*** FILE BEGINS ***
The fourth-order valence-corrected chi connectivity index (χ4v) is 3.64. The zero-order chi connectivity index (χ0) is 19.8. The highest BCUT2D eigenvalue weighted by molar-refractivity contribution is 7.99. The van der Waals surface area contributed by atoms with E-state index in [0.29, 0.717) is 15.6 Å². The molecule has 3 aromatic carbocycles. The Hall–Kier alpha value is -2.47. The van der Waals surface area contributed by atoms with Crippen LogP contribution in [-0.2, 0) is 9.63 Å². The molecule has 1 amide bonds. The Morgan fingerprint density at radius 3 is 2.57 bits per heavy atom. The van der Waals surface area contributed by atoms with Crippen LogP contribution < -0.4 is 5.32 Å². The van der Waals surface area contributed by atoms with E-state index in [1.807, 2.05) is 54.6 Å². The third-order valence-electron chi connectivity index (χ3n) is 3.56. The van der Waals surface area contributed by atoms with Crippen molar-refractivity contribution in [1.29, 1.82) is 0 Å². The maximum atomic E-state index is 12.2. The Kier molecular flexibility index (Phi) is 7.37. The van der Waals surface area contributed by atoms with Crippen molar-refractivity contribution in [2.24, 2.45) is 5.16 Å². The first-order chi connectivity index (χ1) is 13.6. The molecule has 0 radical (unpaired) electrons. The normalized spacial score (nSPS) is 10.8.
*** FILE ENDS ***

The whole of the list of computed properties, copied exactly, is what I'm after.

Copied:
The fourth-order valence-corrected chi connectivity index (χ4v) is 3.64. The zero-order chi connectivity index (χ0) is 19.8. The highest BCUT2D eigenvalue weighted by molar-refractivity contribution is 7.99. The van der Waals surface area contributed by atoms with E-state index in [0.29, 0.717) is 15.6 Å². The molecule has 3 aromatic carbocycles. The Hall–Kier alpha value is -2.47. The van der Waals surface area contributed by atoms with Crippen LogP contribution in [-0.2, 0) is 9.63 Å². The molecule has 1 amide bonds. The Morgan fingerprint density at radius 3 is 2.57 bits per heavy atom. The van der Waals surface area contributed by atoms with Crippen LogP contribution < -0.4 is 5.32 Å². The van der Waals surface area contributed by atoms with E-state index in [1.807, 2.05) is 54.6 Å². The third-order valence-electron chi connectivity index (χ3n) is 3.56. The van der Waals surface area contributed by atoms with Crippen molar-refractivity contribution in [1.29, 1.82) is 0 Å². The maximum atomic E-state index is 12.2. The Kier molecular flexibility index (Phi) is 7.37. The van der Waals surface area contributed by atoms with Crippen molar-refractivity contribution in [2.24, 2.45) is 5.16 Å². The first-order chi connectivity index (χ1) is 13.6. The molecule has 0 radical (unpaired) electrons. The normalized spacial score (nSPS) is 10.8.